Hair in a high-end salon vs hair at home: Why I’d always choose the latter
I’ve had my hair done in some of London’s top salons and I’ve had my hair done in my kitchen while eating beans on toast. Here’s why I’ll always opt for hair at home…
“That’ll be £2,120, madam,” said the very tall, very attractive, very London girl on reception.
Thankfully for everyone involved, that startling total for hair services rendered was not for me, but another lady. It was 2011 and I was in this high, high, very high-end salon in Mayfair as a press guest. I felt terribly out of place and extremely grateful that my credit card would not feel the weight of a bill like that. I could barely afford the £4 bottle of branded water propped up on the counter.
“Was everything okay for you today?” the tall girl asked the lady. “Wonderful. The champagne was needed!” They both laughed. I almost choked. Champagne! While you’re having your highlights done! And you can bet your boots it was some zillion pound bottle of Armand de Brignac she was quaffing while her stylist was quiffing.
How I got on…
My. Nerves. My experience in that salon was unique, to say the least. When first I went in, I was greeted with a fresh orange juice and a lovely guy who brought me to sit at a station. I waited for 25 minutes, gleefully observing the clientele (there was a C-list celeb sitting next to me chatting about her child support problems, entertaining her enthralled blow-dry ‘artist’, as they were listed on the menu of services).
After a while, my colourist arrived over and talked me through what would be done, and then went to mix my colour. Thirty minutes later, he started actually doing my colour. So I’d been in the salon an hour before anyone began actioning my hair.
We made the usual small talk (London people don’t get me, by all accounts) and bonded over our love of dogs. He showed me pictures, I oohed and ahhed. I was offered a menu – there was an in-house CHEF – and I ordered lunch. I decided to err on the side of ‘I might be here for 11 hours without food’.
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Perks of the salon
I was given the most up-to-date magazines. I was told of celebrity after celebrity that frequents the salon. I mentioned how warm I was and someone brought over a fan. At one point, there were four people (F-O-U-R) blow-drying my hair. While my colourist checked over the process. I FELT LIKE CELINE DION. The sheer indulgence was knocking my Penneys socks off.
Six hours after I first entered the salon, I left, expecting that million-dollars feeling to wash over me. Instead, I realised I was exhausted. That much small talk, the heat, the food, the constant head touching. It had all made me zombie-like. My lower back was sore from sitting in the same spot for so long.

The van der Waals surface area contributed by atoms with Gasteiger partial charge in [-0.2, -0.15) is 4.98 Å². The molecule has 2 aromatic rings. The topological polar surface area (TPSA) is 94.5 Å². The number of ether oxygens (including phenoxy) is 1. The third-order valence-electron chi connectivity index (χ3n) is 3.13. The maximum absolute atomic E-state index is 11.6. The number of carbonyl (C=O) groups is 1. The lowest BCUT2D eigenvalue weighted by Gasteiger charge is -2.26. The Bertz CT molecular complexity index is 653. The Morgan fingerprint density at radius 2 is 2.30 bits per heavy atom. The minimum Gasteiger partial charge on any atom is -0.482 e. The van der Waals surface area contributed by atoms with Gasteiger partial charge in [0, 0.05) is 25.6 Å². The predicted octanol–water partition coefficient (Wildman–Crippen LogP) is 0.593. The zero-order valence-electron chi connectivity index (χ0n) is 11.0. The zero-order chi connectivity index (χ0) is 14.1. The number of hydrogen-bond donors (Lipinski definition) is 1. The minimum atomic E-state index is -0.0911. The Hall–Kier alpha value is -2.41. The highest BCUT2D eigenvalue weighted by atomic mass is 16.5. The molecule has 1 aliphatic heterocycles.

My hair colour was grand, like. But my head felt sore from all the pulling and prodding that had been done. I had spent what amounted to almost a full day’s work in there, inhaling hairspray remnants and listening to irritating dance music and hairdryers. Was it worth what it would have cost? Roughly, by my estimate, £1,100?
Meanwhile at home…
Not that every salon experience has been quite that dramatic, but in general, there is an amount of waiting, noise, small talk, hairspray and nonsense that comes with even the nicest places for hair. And frankly, after one particularly painful Dublin salon experience where the stylist talked AT me for three hours and I left with a migraine, I decided enough was enough. Hair at home was my next thing to try.
I was recommended someone who usually works on TV and film but did a small selection of other clients in the evenings or on weekends in their homes. I booked her straight away.
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Roisin arrived to my house and I was in my finest loungewear. Friends was on the TV and I had just arrived in from work, so I had just made myself beans on toast. I sat in front of the TV, eating away, while she straight away got to work. We chatted and thankfully it wasn’t forced, it was pleasant and not your usual small talk.
She took up no room at all, asked only for a couple of towels and the whole thing went swimmingly. It took less time than the fancy salon – I had her undivided attention – and sure, I had to flip my hair into the bath to rinse out the colour and get it shampooed. But apart from that, it was a totally relaxed experience. And it wasn’t £2,000 either before you ask.
Champagne lifestyle, Capri-sun budget
Champagne, five stylists and an uncomfortable leather chair, versus beans on toast, Friends and your own home dressed in loungewear. Maybe I’m getting old, maybe I’m unappreciative of nice things. But maybe I’m just here for the advent of chilled-out, home-based experiences. Doesn’t anyone else feel as though, when you’re paying for a personal grooming treatment like a pedicure, massage or haircut, that you should be able to relax and unwind for a few hours, and that it should be convenient too?
I’ve had some incredibly fun and enjoyable experiences in hair salons in my 16-year long quest to blondify myself, but I think for me, hair at home is where it’s at for the moment.